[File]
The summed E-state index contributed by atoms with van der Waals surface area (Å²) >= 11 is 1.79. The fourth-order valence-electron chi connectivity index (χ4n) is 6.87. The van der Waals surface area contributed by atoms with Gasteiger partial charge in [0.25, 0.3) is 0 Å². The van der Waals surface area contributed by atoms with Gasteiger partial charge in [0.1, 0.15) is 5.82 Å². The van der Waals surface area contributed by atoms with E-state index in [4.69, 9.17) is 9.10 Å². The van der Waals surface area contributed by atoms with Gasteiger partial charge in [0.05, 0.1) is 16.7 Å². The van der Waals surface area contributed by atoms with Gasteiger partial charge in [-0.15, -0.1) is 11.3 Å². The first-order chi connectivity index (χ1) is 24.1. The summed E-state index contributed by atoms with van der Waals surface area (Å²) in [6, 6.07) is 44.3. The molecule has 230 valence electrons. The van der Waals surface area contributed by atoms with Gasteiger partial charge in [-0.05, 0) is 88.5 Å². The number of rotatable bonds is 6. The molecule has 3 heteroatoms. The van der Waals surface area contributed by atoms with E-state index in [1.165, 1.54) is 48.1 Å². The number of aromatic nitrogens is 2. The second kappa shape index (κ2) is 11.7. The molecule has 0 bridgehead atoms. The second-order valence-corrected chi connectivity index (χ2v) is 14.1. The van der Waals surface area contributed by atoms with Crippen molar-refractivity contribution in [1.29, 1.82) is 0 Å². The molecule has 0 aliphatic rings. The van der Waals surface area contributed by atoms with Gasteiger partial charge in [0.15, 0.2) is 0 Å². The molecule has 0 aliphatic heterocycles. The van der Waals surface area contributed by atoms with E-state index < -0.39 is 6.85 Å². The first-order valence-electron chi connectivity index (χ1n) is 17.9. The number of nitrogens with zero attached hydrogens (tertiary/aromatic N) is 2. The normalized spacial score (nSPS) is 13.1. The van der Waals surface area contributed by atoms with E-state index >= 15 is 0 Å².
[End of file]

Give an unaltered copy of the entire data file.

The summed E-state index contributed by atoms with van der Waals surface area (Å²) >= 11 is 1.79. The fourth-order valence-electron chi connectivity index (χ4n) is 6.87. The van der Waals surface area contributed by atoms with Gasteiger partial charge in [0.25, 0.3) is 0 Å². The van der Waals surface area contributed by atoms with Gasteiger partial charge in [0.1, 0.15) is 5.82 Å². The van der Waals surface area contributed by atoms with E-state index in [4.69, 9.17) is 9.10 Å². The van der Waals surface area contributed by atoms with Gasteiger partial charge in [0.05, 0.1) is 16.7 Å². The van der Waals surface area contributed by atoms with Gasteiger partial charge in [-0.15, -0.1) is 11.3 Å². The first-order chi connectivity index (χ1) is 24.1. The summed E-state index contributed by atoms with van der Waals surface area (Å²) in [6, 6.07) is 44.3. The molecule has 230 valence electrons. The van der Waals surface area contributed by atoms with Gasteiger partial charge in [-0.05, 0) is 88.5 Å². The number of rotatable bonds is 6. The molecule has 3 heteroatoms. The van der Waals surface area contributed by atoms with E-state index in [1.165, 1.54) is 48.1 Å². The number of aromatic nitrogens is 2. The second kappa shape index (κ2) is 11.7. The molecule has 0 bridgehead atoms. The second-order valence-corrected chi connectivity index (χ2v) is 14.1. The van der Waals surface area contributed by atoms with Crippen molar-refractivity contribution in [1.29, 1.82) is 0 Å². The molecule has 0 aliphatic rings. The van der Waals surface area contributed by atoms with Gasteiger partial charge in [0.15, 0.2) is 0 Å². The molecule has 0 aliphatic heterocycles. The van der Waals surface area contributed by atoms with E-state index < -0.39 is 6.85 Å². The first-order valence-electron chi connectivity index (χ1n) is 17.9. The number of nitrogens with zero attached hydrogens (tertiary/aromatic N) is 2. The normalized spacial score (nSPS) is 13.1. The van der Waals surface area contributed by atoms with E-state index >= 15 is 0 Å².